Intracameral bevacizumab resolves neovascularization

February 1, 2007

Las Vegas-Intracameral injection of the anti-VEGF antibody bevacizumab (Avastin, Genentech) dramatically resolves iris neovascularization and reverses neovascular glaucoma, according to the findings of a retrospective study presented here at the annual meeting of the American Academy of Ophthalmology.

Kakarla V. Chalam, MD, PhD, professor of ophthalmology, University of Florida, Jacksonville, reported experience accumulated over a 10-month period treating 16 eyes of 15 patients with intracameral bevacizumab 1.25 mg/0.05 ml. Two eyes in the series received a repeat injection at 1 month for recurrent iris neovascularization. Nine eyes had neovascular glaucoma.

No complications or adverse events were associated with the treatment. Iris neovascularization regressed in 15 (94%) eyes, and in eight (89%) of the eyes with neovascular glaucoma, the glaucoma could be controlled with medical therapy. Prior treatment with bevacizumab appeared to enable the shunt surgery that was necessary in the remaining eye, Dr. Chalam said.

Patients were eligible to receive intracameral bevacizumab if they had active iris neovascularization unresponsive to conventional treatment. Individuals with uncontrolled hypertension or a history of myocardial infarction or cerebral vascular incident were excluded.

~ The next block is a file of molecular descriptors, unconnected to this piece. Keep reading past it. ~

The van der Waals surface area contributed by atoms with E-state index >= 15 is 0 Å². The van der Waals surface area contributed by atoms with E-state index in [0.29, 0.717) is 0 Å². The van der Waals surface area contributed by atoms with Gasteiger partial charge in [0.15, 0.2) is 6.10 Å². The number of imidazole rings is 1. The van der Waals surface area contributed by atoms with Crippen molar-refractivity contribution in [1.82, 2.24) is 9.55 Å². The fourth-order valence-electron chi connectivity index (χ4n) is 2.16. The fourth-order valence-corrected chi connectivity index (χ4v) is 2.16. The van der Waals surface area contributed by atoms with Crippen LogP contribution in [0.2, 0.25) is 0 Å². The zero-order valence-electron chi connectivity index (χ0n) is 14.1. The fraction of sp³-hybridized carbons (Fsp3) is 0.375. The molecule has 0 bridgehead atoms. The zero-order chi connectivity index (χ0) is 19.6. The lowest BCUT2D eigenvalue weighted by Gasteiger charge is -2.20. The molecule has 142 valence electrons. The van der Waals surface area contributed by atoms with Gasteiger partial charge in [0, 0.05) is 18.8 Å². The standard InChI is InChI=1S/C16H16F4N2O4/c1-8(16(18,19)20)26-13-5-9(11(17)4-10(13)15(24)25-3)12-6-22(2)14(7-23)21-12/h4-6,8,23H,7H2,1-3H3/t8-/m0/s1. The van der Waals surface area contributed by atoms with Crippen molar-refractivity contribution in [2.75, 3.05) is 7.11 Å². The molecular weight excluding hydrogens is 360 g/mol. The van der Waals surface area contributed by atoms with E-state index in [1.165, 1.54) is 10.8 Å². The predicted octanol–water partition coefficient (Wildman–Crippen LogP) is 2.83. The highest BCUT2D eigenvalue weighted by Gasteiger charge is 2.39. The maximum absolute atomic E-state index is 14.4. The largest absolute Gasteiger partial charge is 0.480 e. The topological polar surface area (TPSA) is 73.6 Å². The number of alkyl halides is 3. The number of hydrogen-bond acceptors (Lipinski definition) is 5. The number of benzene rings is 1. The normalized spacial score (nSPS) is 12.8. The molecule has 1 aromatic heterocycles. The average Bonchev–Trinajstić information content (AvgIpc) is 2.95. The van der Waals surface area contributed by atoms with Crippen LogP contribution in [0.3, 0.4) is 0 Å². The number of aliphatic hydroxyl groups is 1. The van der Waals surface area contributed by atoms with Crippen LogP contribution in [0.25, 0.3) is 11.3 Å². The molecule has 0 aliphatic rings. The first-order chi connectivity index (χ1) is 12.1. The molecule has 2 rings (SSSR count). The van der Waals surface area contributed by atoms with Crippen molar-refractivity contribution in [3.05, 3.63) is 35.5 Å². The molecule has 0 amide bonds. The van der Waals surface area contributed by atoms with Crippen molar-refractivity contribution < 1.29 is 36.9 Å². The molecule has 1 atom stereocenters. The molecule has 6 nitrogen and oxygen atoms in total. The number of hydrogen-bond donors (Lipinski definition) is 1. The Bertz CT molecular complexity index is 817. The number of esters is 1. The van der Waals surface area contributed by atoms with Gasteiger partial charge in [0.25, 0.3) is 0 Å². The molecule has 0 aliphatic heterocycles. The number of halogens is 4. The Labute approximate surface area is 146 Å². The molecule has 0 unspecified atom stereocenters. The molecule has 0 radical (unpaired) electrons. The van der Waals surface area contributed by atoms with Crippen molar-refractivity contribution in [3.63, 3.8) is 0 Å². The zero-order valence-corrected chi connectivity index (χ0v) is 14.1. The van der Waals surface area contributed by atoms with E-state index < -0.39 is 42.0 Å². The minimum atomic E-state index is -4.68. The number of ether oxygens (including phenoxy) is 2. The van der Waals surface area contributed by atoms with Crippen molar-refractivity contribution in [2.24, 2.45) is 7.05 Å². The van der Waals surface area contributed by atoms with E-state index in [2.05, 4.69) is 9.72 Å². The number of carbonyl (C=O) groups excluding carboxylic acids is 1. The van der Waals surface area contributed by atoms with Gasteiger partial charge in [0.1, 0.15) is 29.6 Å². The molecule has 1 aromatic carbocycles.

Weekly follow-up

The injection was delivered through the limbus after aspirating 0.1 ml of aqueous. Patients were seen on the first day after surgery and then at weekly intervals. Follow-up assessments included measurement of Snellen visual acuity, a complete ophthalmic exam, and grading of iris neovascularization (Teich and Walsh) and iris angiography (Ehrenberg).

The patients in the study were aged 41 to 85 years. The pathologies associated with the iris neovascularization included proliferative diabetic retinopathy (11 eyes), central retinal vein occlusion (three eyes), central retinal artery occlusion (one eye), and proliferative vitreoretinopathy (one eye). Available follow-up ranged from 6 to 36 weeks with a median of 24 weeks.

Median visual acuity prior to treatment ranged from no light perception to 20/30 (median, hand motion). At last follow-up, median visual acuity had improved to 20/200. Lack of standardized visual acuity measurements represented another limitation of the study, however, Dr. Chalam said.

All patients had grade 2 to 4 iris neovascularization prior to treatment. The neovascularization resolved within 1 week in nine eyes and within 2 weeks in 14 eyes.

Iris angiography could be performed in 12 eyes and showed complete resolution of the neovascularization in six eyes. Four eyes benefited with a 2-grade improvement, and a 1-grade change occurred in two eyes.

In the nine eyes with neovascular glaucoma, defined by an IOP greater than 24 mm Hg, mean IOP prior to the intracameral injection was 51 mm Hg. At last visit, eight eyes were receiving maintenance treatment with maximum medical therapy, one had undergone shunt placement, and mean IOP was 17.5 mm Hg.

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